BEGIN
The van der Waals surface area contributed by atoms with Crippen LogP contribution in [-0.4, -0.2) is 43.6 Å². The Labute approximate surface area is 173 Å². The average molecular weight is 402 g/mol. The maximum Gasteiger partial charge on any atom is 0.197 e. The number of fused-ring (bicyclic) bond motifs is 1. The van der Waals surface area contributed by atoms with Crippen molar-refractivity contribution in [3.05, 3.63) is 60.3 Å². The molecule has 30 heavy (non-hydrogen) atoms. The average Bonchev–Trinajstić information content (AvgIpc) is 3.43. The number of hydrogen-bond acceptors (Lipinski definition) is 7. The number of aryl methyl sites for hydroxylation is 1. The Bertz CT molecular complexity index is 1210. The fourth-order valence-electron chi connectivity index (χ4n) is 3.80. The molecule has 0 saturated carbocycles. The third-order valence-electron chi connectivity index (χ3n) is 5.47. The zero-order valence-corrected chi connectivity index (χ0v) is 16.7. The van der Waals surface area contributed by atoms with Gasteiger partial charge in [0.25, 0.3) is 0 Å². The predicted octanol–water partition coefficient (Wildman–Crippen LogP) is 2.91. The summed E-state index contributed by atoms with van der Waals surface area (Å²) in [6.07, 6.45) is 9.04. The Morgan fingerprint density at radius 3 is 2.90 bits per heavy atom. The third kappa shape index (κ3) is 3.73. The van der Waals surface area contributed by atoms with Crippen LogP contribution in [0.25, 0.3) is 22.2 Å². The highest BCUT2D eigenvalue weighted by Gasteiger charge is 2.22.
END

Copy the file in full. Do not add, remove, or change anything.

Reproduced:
The van der Waals surface area contributed by atoms with Crippen LogP contribution in [-0.4, -0.2) is 43.6 Å². The Labute approximate surface area is 173 Å². The average molecular weight is 402 g/mol. The maximum Gasteiger partial charge on any atom is 0.197 e. The number of fused-ring (bicyclic) bond motifs is 1. The van der Waals surface area contributed by atoms with Crippen molar-refractivity contribution in [3.05, 3.63) is 60.3 Å². The molecule has 30 heavy (non-hydrogen) atoms. The average Bonchev–Trinajstić information content (AvgIpc) is 3.43. The number of hydrogen-bond acceptors (Lipinski definition) is 7. The number of aryl methyl sites for hydroxylation is 1. The Bertz CT molecular complexity index is 1210. The fourth-order valence-electron chi connectivity index (χ4n) is 3.80. The molecule has 0 saturated carbocycles. The third-order valence-electron chi connectivity index (χ3n) is 5.47. The zero-order valence-corrected chi connectivity index (χ0v) is 16.7. The van der Waals surface area contributed by atoms with Gasteiger partial charge in [0.25, 0.3) is 0 Å². The predicted octanol–water partition coefficient (Wildman–Crippen LogP) is 2.91. The summed E-state index contributed by atoms with van der Waals surface area (Å²) in [6.07, 6.45) is 9.04. The Morgan fingerprint density at radius 3 is 2.90 bits per heavy atom. The third kappa shape index (κ3) is 3.73. The van der Waals surface area contributed by atoms with Crippen LogP contribution in [0.25, 0.3) is 22.2 Å². The highest BCUT2D eigenvalue weighted by Gasteiger charge is 2.22.